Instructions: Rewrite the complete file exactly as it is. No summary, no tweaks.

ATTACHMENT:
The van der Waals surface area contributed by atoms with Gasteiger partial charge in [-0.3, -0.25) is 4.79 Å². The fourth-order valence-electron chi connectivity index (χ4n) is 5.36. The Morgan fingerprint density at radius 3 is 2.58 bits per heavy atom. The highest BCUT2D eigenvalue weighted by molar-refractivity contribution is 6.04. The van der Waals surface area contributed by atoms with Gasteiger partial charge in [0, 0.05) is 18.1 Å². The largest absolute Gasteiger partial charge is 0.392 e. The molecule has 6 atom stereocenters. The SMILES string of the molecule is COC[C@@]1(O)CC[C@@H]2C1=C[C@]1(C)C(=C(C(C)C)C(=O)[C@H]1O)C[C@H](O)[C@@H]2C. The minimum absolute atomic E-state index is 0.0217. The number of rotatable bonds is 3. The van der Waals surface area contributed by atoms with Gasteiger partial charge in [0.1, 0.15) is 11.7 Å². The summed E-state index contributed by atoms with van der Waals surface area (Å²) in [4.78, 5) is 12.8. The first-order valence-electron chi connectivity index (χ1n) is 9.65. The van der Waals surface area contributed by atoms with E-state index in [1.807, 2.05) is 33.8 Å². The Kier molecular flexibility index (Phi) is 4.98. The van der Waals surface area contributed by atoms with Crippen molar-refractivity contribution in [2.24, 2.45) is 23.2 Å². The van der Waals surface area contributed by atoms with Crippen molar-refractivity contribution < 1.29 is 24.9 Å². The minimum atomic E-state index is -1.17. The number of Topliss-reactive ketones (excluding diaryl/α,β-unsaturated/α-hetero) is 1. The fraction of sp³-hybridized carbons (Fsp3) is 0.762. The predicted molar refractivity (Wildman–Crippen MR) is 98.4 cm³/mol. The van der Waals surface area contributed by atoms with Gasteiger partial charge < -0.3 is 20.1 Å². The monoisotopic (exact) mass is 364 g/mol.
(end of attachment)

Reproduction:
The van der Waals surface area contributed by atoms with Gasteiger partial charge in [-0.3, -0.25) is 4.79 Å². The fourth-order valence-electron chi connectivity index (χ4n) is 5.36. The Morgan fingerprint density at radius 3 is 2.58 bits per heavy atom. The highest BCUT2D eigenvalue weighted by molar-refractivity contribution is 6.04. The van der Waals surface area contributed by atoms with Gasteiger partial charge in [0, 0.05) is 18.1 Å². The largest absolute Gasteiger partial charge is 0.392 e. The molecule has 6 atom stereocenters. The SMILES string of the molecule is COC[C@@]1(O)CC[C@@H]2C1=C[C@]1(C)C(=C(C(C)C)C(=O)[C@H]1O)C[C@H](O)[C@@H]2C. The minimum absolute atomic E-state index is 0.0217. The number of rotatable bonds is 3. The van der Waals surface area contributed by atoms with Gasteiger partial charge in [0.1, 0.15) is 11.7 Å². The summed E-state index contributed by atoms with van der Waals surface area (Å²) in [4.78, 5) is 12.8. The first-order valence-electron chi connectivity index (χ1n) is 9.65. The van der Waals surface area contributed by atoms with E-state index in [1.807, 2.05) is 33.8 Å². The Kier molecular flexibility index (Phi) is 4.98. The van der Waals surface area contributed by atoms with Crippen molar-refractivity contribution in [2.24, 2.45) is 23.2 Å². The van der Waals surface area contributed by atoms with Crippen molar-refractivity contribution < 1.29 is 24.9 Å². The minimum atomic E-state index is -1.17. The number of Topliss-reactive ketones (excluding diaryl/α,β-unsaturated/α-hetero) is 1. The fraction of sp³-hybridized carbons (Fsp3) is 0.762. The predicted molar refractivity (Wildman–Crippen MR) is 98.4 cm³/mol. The van der Waals surface area contributed by atoms with Gasteiger partial charge < -0.3 is 20.1 Å². The monoisotopic (exact) mass is 364 g/mol.